But you know what? They need independent voters much, much, much more. Support from the Sanders die-hard at best would be icing on cake baked of independent voters – moderate, pragmatic and understandably fed up with ideologues of every flavor.

As for Trump, he is no more a Republican than Sanders is a Democratic.   Sanders never had a prayer of actually getting the nomination. Trump never had a prayer either, but then he went and won the damn thing.

A proper, potent political party would have ruthlessly exterminated the Trump candidacy. It was the right thing to do morally and politically by their professed philosophy, values, tradition and self-interest.

The Sanders-DNC-Debbie Wasserman Schultz squabble is trivial and fleeting.

However, the failure of the RNC and the Republican leadership in Congress and state capitols to rig the nomination against Trump could end up being a major contributor to a political and national disaster. The feckless, wobbly Republicans of 2016 might go down in modern history with the Southern segregationists, Neville Chamberlain, the sniveling enablers of Joseph McCarthy, the cowards in various administrations who let J. Edgar Hoover pervert the law and the George W. Bush cabal that lied about weapons of mass destruction in Iraq.

Aleading cause of government dysfunction is that the two major parties, like aging athletes, have lost their muscle mass, reflexes, instincts and confidence.  One essential job of political parties was and still should be preventing the worst demagogues and extremists from getting anywhere near government, military and diplomatic power.  So far they’ve done a decent job, until now.

Trump has consistently flaunted his disrespect and ignorance of the Constitution system, authoritarian positions, racism and reckless pronouncements about the most serious national security issues.  And 95 percent of the country’s elected representatives, former top government officials, corporate leaders, historians and even us shortsighted journalists know it perfectly well. So does the Republican National Committee.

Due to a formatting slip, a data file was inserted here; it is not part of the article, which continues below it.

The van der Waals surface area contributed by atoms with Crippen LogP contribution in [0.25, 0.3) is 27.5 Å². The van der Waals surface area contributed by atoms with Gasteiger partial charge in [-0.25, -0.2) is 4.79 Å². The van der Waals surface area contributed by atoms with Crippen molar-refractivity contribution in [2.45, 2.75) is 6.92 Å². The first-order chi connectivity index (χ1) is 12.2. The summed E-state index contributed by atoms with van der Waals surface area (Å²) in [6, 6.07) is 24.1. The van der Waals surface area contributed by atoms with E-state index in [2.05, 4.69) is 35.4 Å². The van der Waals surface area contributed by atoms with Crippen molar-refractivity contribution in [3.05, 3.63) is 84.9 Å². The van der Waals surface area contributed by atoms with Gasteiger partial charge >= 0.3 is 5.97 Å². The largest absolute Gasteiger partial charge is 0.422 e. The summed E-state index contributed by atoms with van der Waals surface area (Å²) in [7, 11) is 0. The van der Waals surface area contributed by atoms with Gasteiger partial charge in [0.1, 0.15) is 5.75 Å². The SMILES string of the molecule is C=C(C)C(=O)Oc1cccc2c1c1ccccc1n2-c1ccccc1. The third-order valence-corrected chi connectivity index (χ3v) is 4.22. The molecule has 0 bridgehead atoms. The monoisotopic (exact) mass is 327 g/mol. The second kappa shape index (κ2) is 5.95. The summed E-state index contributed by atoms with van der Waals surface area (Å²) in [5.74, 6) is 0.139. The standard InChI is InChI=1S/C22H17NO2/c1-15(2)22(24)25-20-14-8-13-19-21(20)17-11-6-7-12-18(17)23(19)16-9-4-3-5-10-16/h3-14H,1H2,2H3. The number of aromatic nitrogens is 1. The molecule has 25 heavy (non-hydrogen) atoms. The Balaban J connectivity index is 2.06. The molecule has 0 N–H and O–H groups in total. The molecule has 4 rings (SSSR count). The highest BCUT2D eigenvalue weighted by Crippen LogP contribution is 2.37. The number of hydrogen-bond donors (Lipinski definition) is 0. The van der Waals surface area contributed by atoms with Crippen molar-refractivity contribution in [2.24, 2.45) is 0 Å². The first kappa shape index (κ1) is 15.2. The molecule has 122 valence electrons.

The Republicans should have rigged the system against Trump and they should have done it ruthlessly. Their failure has put the nation in harm’s way.

The Democrats should have rigged the system against Bernie Sanders but their failure will be inconsequential.

Now the DNC is a hot story. Voters and the media are well advised to ignore DNCGate. “Bias” against a rogue candidate and snarky emails between political hacks are about as relevant to this vitally important election as Melania Trump’s gowns.

This flap also vastly inflates the importance to the November results of converting Sanders’ most loyal troops into fighters for Hillary. They are but a scouting troop compared to the giant army of independents. Steering those discouraged Americans away from the Trump temptation will the job of Barack Obama, Joe Biden, Michael Bloomberg and, in the end, Hillary Rodham Clinton.

It would have been much better for both parties if they had just rigged the system properly a year ago.